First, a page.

Dealing with branding failure: Inspiration from “The Fifth Discipline” (final part)

You may be interested to review part I and part II before reading this final part.

Peter Senge observed in his book that we often make fragments of a whole to understand all the fragments separately, so that we collectively understand the whole at the end. However, he argued by quoting physicist David Bohm that the task is futile— similar to trying to reassemble the fragments of a broken mirror to see a true reflection. Thus, after a while, we give up trying to see the whole altogether. This is where he felt the need for a Systems Thinking, where the whole organization is viewed as an entity of connected systems.

What is the value addition of “systems approach” to branding? Once you keep watching the impact of design, style, feature, production process, quality control, quality of human resources, financial strengths, R&D and innovation budget, and the process of strategic control, obviously the branding failure can be traced to any of the departments, if not to the brand professionals who are not looking beyond their own department. Marketers are the front-end soldiers, who need a huge backup from departments behind the scene. Any failure in systems thinking will raise the odds of front-end soldiers to fail.

Second, by the term “personal mastery”, Peter Senge referred to the level of individual proficiency in certain skills. In his words, “People with a high level of personal mastery are able to consistently realize the results that matter most deeply to them— in effect, they approach their life as an artist would approach a work of art.” This lifelong learning of individuals collectively reflects in the learning of the organization, because learning of an organization is nothing but the learning of all its members. The impact of sharing this learning, when comes to branding, refers to assigning the right person to the right place, while mentoring, growing, and sustaining next generation of managers who would be taking the charge of situation later. If this does not happen, any brand’s success will gradually be centered around “individual”, and not the “organization process”.

Third, “mental models” refer to how we presume, perceive, and act based on our pre-conceived view of the world around us. This is an already fixed set of variables that defines our ways, the set that we feel really comfortable to be in and stay without much intervention. When comes to branding, it refers to feeling “right” whatever we think to be right. Failing to challenge a pre-conceived set of variables will perhaps block the avenue of creative thinking, if not complete branding failure.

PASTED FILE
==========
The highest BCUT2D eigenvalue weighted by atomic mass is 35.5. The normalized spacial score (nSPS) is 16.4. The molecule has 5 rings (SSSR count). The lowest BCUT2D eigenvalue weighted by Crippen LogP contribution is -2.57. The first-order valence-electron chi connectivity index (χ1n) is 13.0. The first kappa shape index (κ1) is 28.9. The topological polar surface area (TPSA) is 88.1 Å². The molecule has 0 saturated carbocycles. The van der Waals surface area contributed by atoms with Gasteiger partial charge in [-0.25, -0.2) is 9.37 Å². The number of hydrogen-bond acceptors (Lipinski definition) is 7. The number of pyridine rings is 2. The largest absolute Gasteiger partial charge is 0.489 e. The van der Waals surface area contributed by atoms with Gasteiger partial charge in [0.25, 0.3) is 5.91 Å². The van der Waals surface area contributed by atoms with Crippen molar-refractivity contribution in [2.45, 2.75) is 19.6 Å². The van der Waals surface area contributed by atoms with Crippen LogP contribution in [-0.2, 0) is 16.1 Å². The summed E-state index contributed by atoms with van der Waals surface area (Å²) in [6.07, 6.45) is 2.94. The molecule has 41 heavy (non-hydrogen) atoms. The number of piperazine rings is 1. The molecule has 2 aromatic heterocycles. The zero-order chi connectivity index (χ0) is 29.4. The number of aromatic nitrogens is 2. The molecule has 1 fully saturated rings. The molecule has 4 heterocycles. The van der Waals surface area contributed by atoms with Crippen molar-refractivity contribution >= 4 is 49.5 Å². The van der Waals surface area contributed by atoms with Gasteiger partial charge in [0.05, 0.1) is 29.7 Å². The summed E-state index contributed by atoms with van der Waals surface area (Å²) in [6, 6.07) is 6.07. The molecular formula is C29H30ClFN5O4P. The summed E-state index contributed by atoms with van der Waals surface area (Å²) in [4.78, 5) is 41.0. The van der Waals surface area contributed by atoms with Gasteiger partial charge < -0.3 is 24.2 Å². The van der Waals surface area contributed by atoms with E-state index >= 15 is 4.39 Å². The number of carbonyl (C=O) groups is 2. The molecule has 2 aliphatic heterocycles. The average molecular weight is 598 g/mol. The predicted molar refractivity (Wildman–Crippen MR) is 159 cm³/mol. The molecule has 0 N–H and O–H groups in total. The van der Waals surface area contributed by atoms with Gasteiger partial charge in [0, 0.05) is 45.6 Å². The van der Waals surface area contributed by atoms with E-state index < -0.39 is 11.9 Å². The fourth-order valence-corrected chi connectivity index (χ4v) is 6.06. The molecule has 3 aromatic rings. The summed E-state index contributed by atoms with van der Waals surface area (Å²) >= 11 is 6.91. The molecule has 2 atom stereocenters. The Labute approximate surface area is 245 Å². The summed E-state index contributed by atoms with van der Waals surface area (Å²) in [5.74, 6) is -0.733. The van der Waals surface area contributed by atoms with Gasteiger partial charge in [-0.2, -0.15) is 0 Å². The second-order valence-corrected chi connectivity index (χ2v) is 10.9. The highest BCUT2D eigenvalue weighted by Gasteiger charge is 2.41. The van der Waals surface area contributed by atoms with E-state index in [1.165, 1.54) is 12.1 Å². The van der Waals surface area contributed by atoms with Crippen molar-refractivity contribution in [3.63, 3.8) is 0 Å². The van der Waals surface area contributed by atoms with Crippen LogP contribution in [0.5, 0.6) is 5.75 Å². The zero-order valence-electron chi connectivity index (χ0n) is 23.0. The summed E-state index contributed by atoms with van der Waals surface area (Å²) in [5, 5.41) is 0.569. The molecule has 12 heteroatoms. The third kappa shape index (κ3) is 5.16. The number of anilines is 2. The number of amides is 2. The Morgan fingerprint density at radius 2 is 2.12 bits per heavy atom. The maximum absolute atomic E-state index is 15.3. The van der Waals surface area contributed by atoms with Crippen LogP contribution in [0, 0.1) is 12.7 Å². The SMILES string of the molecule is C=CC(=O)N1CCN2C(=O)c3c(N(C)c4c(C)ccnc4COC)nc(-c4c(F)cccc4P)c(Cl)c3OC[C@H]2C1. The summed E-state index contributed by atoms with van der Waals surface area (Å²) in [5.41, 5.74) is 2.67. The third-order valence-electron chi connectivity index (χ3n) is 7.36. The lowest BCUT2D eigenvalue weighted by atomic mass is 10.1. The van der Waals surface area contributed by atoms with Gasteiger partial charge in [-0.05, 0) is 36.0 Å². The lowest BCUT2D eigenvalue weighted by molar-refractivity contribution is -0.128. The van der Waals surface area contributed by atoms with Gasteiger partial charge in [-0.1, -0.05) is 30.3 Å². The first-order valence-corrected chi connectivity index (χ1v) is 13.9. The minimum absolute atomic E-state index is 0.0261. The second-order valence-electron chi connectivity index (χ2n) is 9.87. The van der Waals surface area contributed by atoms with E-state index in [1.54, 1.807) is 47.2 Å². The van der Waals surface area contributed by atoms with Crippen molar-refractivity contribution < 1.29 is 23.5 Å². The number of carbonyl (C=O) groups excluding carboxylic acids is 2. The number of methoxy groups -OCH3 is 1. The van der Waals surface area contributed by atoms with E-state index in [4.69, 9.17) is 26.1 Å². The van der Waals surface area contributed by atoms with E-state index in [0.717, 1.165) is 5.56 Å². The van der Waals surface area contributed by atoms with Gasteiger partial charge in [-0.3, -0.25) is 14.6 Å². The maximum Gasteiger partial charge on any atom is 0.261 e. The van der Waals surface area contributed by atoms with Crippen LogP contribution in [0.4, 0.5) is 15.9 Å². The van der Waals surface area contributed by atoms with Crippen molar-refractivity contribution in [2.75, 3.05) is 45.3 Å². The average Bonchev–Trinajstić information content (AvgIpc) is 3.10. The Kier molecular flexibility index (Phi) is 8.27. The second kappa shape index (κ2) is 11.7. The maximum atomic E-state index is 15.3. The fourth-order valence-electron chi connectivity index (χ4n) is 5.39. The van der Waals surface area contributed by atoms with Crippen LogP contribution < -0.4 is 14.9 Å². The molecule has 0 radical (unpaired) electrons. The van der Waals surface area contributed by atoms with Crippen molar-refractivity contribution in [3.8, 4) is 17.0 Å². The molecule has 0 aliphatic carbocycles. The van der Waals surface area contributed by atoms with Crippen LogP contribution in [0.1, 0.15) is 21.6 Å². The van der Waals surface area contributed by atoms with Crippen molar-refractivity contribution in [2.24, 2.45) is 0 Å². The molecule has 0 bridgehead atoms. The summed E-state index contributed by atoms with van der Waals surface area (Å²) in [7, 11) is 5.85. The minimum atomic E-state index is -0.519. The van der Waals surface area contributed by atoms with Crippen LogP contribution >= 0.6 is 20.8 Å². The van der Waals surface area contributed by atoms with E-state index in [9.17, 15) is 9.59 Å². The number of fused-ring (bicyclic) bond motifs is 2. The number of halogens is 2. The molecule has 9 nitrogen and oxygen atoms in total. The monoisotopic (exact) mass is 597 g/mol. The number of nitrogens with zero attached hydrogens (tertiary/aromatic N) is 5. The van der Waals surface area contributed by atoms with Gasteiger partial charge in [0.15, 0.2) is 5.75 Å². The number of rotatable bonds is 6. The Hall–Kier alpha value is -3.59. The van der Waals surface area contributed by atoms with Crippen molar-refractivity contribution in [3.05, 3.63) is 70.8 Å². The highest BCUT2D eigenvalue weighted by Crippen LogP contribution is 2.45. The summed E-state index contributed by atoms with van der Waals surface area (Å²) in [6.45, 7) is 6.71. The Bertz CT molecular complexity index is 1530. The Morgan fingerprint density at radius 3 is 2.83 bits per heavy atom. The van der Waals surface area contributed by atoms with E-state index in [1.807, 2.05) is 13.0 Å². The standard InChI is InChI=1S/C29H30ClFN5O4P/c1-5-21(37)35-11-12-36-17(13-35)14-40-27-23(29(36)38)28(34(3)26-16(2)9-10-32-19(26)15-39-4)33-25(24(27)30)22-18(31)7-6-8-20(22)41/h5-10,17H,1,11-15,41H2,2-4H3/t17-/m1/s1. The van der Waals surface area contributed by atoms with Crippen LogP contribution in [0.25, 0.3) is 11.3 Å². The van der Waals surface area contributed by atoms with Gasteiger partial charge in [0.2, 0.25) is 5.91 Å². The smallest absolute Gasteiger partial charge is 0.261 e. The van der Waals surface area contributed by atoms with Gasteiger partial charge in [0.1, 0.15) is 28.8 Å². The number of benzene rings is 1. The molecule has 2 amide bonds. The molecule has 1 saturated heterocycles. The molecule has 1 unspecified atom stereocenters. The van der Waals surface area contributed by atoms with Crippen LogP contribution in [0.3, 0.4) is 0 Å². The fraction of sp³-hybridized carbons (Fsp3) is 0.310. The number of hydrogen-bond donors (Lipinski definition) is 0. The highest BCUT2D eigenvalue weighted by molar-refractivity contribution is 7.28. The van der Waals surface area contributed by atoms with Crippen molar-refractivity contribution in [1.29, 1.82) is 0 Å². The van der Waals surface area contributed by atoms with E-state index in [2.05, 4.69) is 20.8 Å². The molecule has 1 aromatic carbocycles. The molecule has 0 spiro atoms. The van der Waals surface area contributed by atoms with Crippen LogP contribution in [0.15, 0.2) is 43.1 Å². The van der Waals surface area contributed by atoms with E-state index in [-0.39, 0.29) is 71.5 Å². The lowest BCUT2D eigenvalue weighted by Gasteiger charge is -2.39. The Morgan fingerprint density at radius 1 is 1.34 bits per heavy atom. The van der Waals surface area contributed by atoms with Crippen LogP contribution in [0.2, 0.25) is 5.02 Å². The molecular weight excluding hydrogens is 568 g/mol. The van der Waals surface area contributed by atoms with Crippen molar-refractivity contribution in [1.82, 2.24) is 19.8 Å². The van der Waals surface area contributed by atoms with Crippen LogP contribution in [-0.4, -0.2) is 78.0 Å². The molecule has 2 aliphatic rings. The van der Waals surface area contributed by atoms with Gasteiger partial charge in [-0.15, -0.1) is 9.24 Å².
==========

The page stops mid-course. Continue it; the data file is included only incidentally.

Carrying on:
Fourth, by the term “Shared Vision”, Peter Senge referred to the idea of translating and connecting corporate goals in such a way to individuals and groups so that they feel themselves to be a part of it. It is, as if, the individuals and groups participated in the development of goals that turn out to be corporate goals as well. What happens when people get involved in goal setting is that, they start feeling themselves as an integral part of the goal, which results in additional commitment to achieve that goal, and not mere compliance. It necessarily strengthens the team effort when it comes to branding.

Finally, “team learning” refers to a stimulating process of learning among group members where they learn to suspend their individualistic learning and self-keeping attitude, and strive more towards free flowing of information within the group, allowing the members to find insights impossible to attain through individual thinking. Personal mastery will not be fruitful unless this team learning attitude can be put to place. This team learning not only enhances the capacity of brand management teams, but also increases the interchangeability and flexibility of any team member to be included in any other team that might need superior support.

Above all, Peter Senge went back to Systems thinking, and defined it as the fifth discipline, that connects the dots of all the interacting systems that ultimately leads to the gain of competitive advantage. Competitive advantage, itself being dynamic in nature, will belong to those who not only learn, but also learn faster than their competitors. Without these five elements of an organization, an organization can still learn, but not fast enough to outwit the competition.


About 1mmarketing

Working as Associate Professor, School of Business, United International University, Bangladesh; a North-American graduate, with doctoral studies from UUM, Malaysia; cherishing a wide-view of the world, with multiple interests in culture, people, traveling, and specifically marketing science. I have a colorful and diversified background with a blend of corporate experience, research, consulting, training, public speaking and teaching. I love to write about marketing issues that affect our lives, and talk about its direction that would promote the greatest human welfare.
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